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President Obama has never understood Obamacare, nor health insurance for that matter, and so he repeatedly makes ludicrous statements. But the latest misunderstanding is really hurting the country because it’s keeping the government shut down.

His response to Republican proposals for a one-year suspension of the individual mandate, which requires nearly every American to have health insurance or pay a fine (or is it a tax?) was to say, “I am exasperated with the idea that, unless I say that, ‘Twenty million people, you can’t have health insurance,’ these folks will not reopen the government.”

If he understood his own law, Obama would realize that suspending the mandate has nothing to do with uninsured Americans having access to health insurance.

Obamacare requires health insurers to accept anyone who applies for coverage, known as “guaranteed issue.” It also says insurers cannot charge a person more because of any medical conditions, known as “modified community rating.” But there is nothing new about these types of provisions.

In the early 1990s, in the aftermath of the Clintons’ failed effort to create a government-run health care system, eight states—New York, New Jersey, Massachusetts, Vermont, Maine, New Hampshire, Washington and Kentucky—passed guaranteed issue and community rating laws in their individual (i.e., non-group) health insurance markets. Those laws were pushed and passed mostly by Democrats, and not one of them required people to have health insurance—not one.

That’s because most Democrats have thought for decades that health insurers should accept anyone who applies, regardless of a preexisting medical condition. And one of the lead proponents of that view? Barack Obama.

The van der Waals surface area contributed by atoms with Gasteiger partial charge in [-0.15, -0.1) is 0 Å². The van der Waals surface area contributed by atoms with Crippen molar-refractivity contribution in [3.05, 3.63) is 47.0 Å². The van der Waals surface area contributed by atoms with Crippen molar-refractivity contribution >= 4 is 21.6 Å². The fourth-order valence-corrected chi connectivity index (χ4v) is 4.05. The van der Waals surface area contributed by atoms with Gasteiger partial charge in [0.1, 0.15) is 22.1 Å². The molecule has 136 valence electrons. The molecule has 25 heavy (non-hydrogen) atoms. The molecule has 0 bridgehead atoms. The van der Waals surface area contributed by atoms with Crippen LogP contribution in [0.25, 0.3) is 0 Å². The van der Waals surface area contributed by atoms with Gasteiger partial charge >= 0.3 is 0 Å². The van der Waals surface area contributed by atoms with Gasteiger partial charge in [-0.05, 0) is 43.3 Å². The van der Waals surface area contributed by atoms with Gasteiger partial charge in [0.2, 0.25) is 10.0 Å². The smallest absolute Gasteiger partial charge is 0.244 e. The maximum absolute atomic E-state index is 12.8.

During his first presidential campaign Obama opposed a mandate to have coverage. It was Hillary Clinton who supported one. Obama said that if elected he wanted to try his way first and if it didn’t work he would support a mandate.

Well, Republicans are giving him that chance—if only he’d take it.

If there were no mandate, those 20 million Americans the president referred to could still buy health insurance because the two key ingredients for them to do so would still be in place: the taxpayer subsidies to help them pay for the coverage and the guaranteed issue provision requiring insurers to accept them if they have a medical condition.

And of those two provisions, the most important by far is the subsidies.

To be sure, without a mandate people could try to game the system by remaining uninsured until they are sick and then getting coverage. And that happened in those eight states, which is why most of them eventually modified their laws (and Kentucky repealed it). But that problem is mitigated because Obamacare only allows people to sign up during “open season,” a seven-week period at the end of the year.

In addition, the penalties are so low, especially in the early years, that they will have little impact anyway. Indeed, a recent Gallup survey revealed that 25 percent of those currently uninsured planned to remain that way, and that number is almost certainly on the low end.

If the mandate were suspended for a year, millions of Americans could, and would, still go online and sign up for coverage because they want it. The only difference is they wouldn’t be required to.

Republicans have given the president the opportunity to live up to his campaign promise by removing the mandate, but keeping the coverage. And if Obama only understood his own law, he’d accept the offer, the government shutdown would come to an end and both sides could declare victory.

Merrill Matthews is a resident scholar at the Institute for Policy Innovation in Dallas, Texas and a regular columnist for Rare and Forbes. Follow at @MerrillMatthews

Merrill Matthews for Rare |